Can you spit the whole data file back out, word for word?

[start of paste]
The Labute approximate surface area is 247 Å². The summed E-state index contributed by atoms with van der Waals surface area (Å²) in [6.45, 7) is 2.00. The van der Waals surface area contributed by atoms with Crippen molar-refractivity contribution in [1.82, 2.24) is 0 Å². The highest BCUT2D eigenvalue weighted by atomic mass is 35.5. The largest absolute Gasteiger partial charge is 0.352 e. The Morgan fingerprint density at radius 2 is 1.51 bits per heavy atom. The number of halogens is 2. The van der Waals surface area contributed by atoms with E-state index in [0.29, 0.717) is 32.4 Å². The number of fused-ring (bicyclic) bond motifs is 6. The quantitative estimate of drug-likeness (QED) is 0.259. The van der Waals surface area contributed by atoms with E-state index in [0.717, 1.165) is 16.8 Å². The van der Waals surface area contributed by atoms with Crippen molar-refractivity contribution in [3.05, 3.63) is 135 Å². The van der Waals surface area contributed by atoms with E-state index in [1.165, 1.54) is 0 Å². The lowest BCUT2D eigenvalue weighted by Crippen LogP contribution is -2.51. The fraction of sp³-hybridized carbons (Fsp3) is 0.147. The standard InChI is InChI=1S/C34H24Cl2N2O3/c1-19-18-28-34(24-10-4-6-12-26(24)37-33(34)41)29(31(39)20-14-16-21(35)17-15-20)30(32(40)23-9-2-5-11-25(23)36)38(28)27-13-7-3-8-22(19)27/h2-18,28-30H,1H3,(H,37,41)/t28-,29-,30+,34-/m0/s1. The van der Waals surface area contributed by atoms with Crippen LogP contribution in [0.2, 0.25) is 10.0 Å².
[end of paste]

The Labute approximate surface area is 247 Å². The summed E-state index contributed by atoms with van der Waals surface area (Å²) in [6.45, 7) is 2.00. The van der Waals surface area contributed by atoms with Crippen molar-refractivity contribution in [1.82, 2.24) is 0 Å². The highest BCUT2D eigenvalue weighted by atomic mass is 35.5. The largest absolute Gasteiger partial charge is 0.352 e. The Morgan fingerprint density at radius 2 is 1.51 bits per heavy atom. The number of halogens is 2. The van der Waals surface area contributed by atoms with E-state index in [0.29, 0.717) is 32.4 Å². The number of fused-ring (bicyclic) bond motifs is 6. The quantitative estimate of drug-likeness (QED) is 0.259. The van der Waals surface area contributed by atoms with E-state index in [0.717, 1.165) is 16.8 Å². The van der Waals surface area contributed by atoms with Crippen molar-refractivity contribution in [3.05, 3.63) is 135 Å². The van der Waals surface area contributed by atoms with E-state index in [1.165, 1.54) is 0 Å². The lowest BCUT2D eigenvalue weighted by Crippen LogP contribution is -2.51. The fraction of sp³-hybridized carbons (Fsp3) is 0.147. The standard InChI is InChI=1S/C34H24Cl2N2O3/c1-19-18-28-34(24-10-4-6-12-26(24)37-33(34)41)29(31(39)20-14-16-21(35)17-15-20)30(32(40)23-9-2-5-11-25(23)36)38(28)27-13-7-3-8-22(19)27/h2-18,28-30H,1H3,(H,37,41)/t28-,29-,30+,34-/m0/s1. The van der Waals surface area contributed by atoms with Crippen LogP contribution in [0.2, 0.25) is 10.0 Å².